Every once in a while we get frantic calls from people who have found, through a Google search, their name or their company’s name on our webpage, www.princetoninfo.com. “The information is wrong!” they say, their voices rising. “You must change it immediately!”

Sometimes we comply with their request. Our policy is to archive every article, starting in 1998, and to keep them all online in perpetuity. But our articles plainly say, at the top, “This was printed in U.S. 1 Newspaper on such and such a date.” And if the information was correct when it was printed, we don’t want to change it. Otherwise it would no longer be an archive.

In rare cases we relent. One person said she had traced many wrong-number calls to a company’s old number on our website. We took her number off that page.

And if we learn our original story was incorrect, we are also eager to change it. In this issue, for instance, we are correcting two stories, one printed on September 28, 2005, and one on September 26, 2007. The reporter had taken information from the 2005 story and used it in the 2007 story, but now we find we were wrong from the beginning.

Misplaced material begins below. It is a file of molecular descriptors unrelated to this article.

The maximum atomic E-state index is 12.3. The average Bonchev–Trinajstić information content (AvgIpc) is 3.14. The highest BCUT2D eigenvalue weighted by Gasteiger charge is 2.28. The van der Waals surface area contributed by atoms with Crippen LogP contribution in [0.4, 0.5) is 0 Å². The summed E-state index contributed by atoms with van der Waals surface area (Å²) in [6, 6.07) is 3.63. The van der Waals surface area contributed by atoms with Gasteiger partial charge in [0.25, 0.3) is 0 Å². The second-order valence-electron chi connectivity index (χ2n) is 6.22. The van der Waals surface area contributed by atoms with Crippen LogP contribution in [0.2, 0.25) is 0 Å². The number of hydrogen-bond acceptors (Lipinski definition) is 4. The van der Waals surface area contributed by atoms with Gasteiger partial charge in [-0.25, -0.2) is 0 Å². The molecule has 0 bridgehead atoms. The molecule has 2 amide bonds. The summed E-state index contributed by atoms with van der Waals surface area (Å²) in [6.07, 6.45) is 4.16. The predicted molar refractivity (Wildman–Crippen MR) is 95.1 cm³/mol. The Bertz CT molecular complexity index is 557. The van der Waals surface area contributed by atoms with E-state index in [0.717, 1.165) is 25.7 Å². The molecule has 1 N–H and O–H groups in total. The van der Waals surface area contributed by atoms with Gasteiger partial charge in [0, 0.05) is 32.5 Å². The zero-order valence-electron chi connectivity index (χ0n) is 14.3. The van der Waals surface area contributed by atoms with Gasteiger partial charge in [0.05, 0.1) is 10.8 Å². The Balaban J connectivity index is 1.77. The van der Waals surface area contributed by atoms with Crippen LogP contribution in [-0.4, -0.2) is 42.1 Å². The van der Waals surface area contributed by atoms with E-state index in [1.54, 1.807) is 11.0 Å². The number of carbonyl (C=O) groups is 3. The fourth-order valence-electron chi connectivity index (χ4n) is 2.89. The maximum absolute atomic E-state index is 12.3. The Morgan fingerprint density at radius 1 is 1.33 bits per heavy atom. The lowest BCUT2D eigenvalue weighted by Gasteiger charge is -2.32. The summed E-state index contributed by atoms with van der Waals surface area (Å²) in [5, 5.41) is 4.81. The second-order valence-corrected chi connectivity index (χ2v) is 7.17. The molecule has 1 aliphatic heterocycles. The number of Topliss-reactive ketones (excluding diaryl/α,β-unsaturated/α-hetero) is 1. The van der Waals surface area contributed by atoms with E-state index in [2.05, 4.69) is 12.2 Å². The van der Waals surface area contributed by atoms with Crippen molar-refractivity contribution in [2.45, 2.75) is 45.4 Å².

The correction comes from Nicky Kedia, who wrote to say that his company, Bramha Infotech, was founded in 2004 and not 2001. Also, “I was not a founder of SoftwareArt. I started doing some work in 2001 but we actually formalized everything in 2002.”

Lesson to be learned: If you see something wrong, tell the editors about it right away, because that mistake will certainly be repeated.

Sometimes the online article was right at the time but circumstances have changed. On Friday, October 19, seven people were exonerated of official misconduct charges — failing to report $65,000 in gifts and entertainment from OSI Collection Services — in a state corruption prosecution. Based in Missouri, OSI had 100 employees at Windsor Corporate Center collecting back taxes for the state. Last year we printed names and the details about who was accused of accepting which spa treatment, Broadway trip, and golf outing (U.S. 1, October 25, 2006 and February 14, 2007).

On October 19 Superior Court Judge Thomas P. Kelly dismissed all charges against one of the OSI employees, vice president for sales Remy P. DeVarenne, and all six treasury department officials.

It was a ground breaking decision. The judge says that ethics code violations should be dealt with by the Ethics Commission, not by the criminal court system. “Legislature never intended to use Ethics Code violations to be the basis for criminal charges unless the act itself was a crime,” he wrote.

For the record the charges were dismissed for Harold A. Fox Sr., deputy taxation director; Robert K. Thompson, state taxation director; his wife Carmela L. Thompson, a clerical services manager; David M. Gavin, an assistant deputy; Karen M. Wood, a technical services deputy director; and Janice Eckstein, a former assistant revenue deputy director. The judge also dismissed 9 of 16 charges against former OSI sales director Sandra Bielanski. Her lawyer is challenging the remaining charges.

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